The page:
L3-L4: Annular disc bulge is detected which flattens the thecal sac.
L4-L5: Annular disc bulge flattens the thecal sac.
L5-S1: No focal disc protrusion is identified. Shallow disc bulge flattens the thecal sac. Mild facet
arthropathy is identified. Moderate to severe bilateral foraminal stenosis is identified greater on the
1. Mild diffuse degenerative disc disease of the lumbar spine most apparent within the lower three
lumbar levels. Shallow disc bulges are identified at these levels which flatten the thecal sac.
2. Borderline congenital spinal canal stenosis.
3. Moderate to severe bilateral foraminal stenosis at L5-S1 greater on the left due to annular disc
bulge and facet arthropathy.
MRI OF THE RIGHT SHOULDER:
HISTORY: Right shoulder pain. Patient reports chronic shoulder pain for many years without known
TECHNIQUE: Multiplanar and multisequence MRI imaging of the right shoulder was performed without IV or
intra-articular gadolinium contrast.
ROTATOR CUFF: There is moderate to severe tendinosis of the supraspinatus tendon. There is also a small
partial-thickness bursal surface tear to the distal supraspinatus tendon anteriorly towards its
attachment on the greater tuberosity (refer for example to images 8 and 9 of the coronal sequences and
image 16 of the sagittal sequences and image 18 of the axial sequences). This appears to be high-grade
extending through greater than 50% of the tendon thickness. The tear measures approximately 5 x 5 mm in
size. There is no tendon retraction. The remainder of the rotator cuff appears intact and
unremarkable. Muscle mass and muscle signal intensities are maintained to the rotator cuff musculature.
BICEPS TENDON: The long head biceps tendon is intact, appropriately located and normal in appearance.
LABRUM: There is diffuse degeneration/tearing of the labrum, predominantly posteriorly and to a lesser
extent anteriorly and inferiorly. No paralabral cysts are seen.
ACROMIOCLAVICULAR JOINT REGION: There are moderate to severe degenerative changes to the AC joint. The AC joint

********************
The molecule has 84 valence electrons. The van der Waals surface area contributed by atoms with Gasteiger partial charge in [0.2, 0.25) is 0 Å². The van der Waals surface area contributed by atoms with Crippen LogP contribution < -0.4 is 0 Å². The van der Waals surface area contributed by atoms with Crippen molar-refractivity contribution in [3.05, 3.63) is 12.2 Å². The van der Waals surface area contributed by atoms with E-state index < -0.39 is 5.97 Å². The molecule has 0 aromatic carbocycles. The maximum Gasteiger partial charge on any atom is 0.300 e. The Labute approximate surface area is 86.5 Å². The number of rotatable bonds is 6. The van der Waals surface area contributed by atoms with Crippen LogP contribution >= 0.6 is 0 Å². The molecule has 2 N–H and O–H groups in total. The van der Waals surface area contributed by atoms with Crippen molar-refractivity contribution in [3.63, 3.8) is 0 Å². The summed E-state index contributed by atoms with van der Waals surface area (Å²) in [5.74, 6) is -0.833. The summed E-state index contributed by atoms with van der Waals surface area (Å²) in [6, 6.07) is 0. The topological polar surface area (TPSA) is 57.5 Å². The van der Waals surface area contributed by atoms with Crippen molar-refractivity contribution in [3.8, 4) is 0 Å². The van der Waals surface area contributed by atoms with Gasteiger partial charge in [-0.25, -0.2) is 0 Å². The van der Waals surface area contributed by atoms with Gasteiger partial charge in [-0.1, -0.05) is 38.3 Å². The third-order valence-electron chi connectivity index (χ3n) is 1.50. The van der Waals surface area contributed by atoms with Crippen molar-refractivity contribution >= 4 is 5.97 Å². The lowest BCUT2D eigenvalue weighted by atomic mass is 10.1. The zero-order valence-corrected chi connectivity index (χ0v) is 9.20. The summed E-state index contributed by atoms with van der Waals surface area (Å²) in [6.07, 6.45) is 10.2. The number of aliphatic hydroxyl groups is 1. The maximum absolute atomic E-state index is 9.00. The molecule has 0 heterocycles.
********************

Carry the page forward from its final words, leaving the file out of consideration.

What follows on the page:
also appears to be widened measuring up to 1.3 cm. There is a small ossification seen adjacent to the
superior distal clavicle in the region of the AC joint capsular attachment. The capsular structures
have a somewhat attenuated appearance inferiorly and a somewhat thickened appearance superiorly. There
is no associated edema within the capsular structures or in the surrounding soft tissues. The
coracoclavicular ligament appears intact and unremarkable. Findings are suspicious for chronic
low-grade AC joint separation. No significant fluid is seen in the subacromial/subdeltoid bursa. The
acromiohumeral interval is maintained. There is a type II acromion.
GLENOHUMERAL JOINT: There are severe degenerative changes to the glenohumeral joint. There is
remodelling of both the humeral head as well as of the glenoid. There is marked loss of articular
cartilage on both sides of the joint. There is also extensive osteophyte formation on both sides of the
joint. There is a small joint effusion. No definite intra-articular loose bodies are seen.
BONE MARROW: There is a mild degree of likely reactive bone marrow edema to the humeral head.
OUTLET SPACES: No focal abnormalities are seen in the region of the spinoglenoid notch, suprascapular
notch or quadrilateral space.
Severe degenerative changes to the glenohumeral joint along with a small glenohumeral joint effusion as
Moderate to severe degenerative changes to the AC joint along with findings suggesting chronic low-grade AC joint
separation as above.
Small high-grade partial-thickness bursal surface tear of the supraspinatus tendon with superimposed
moderate tendinosis as above.
Now you can see why I stopped after these three.,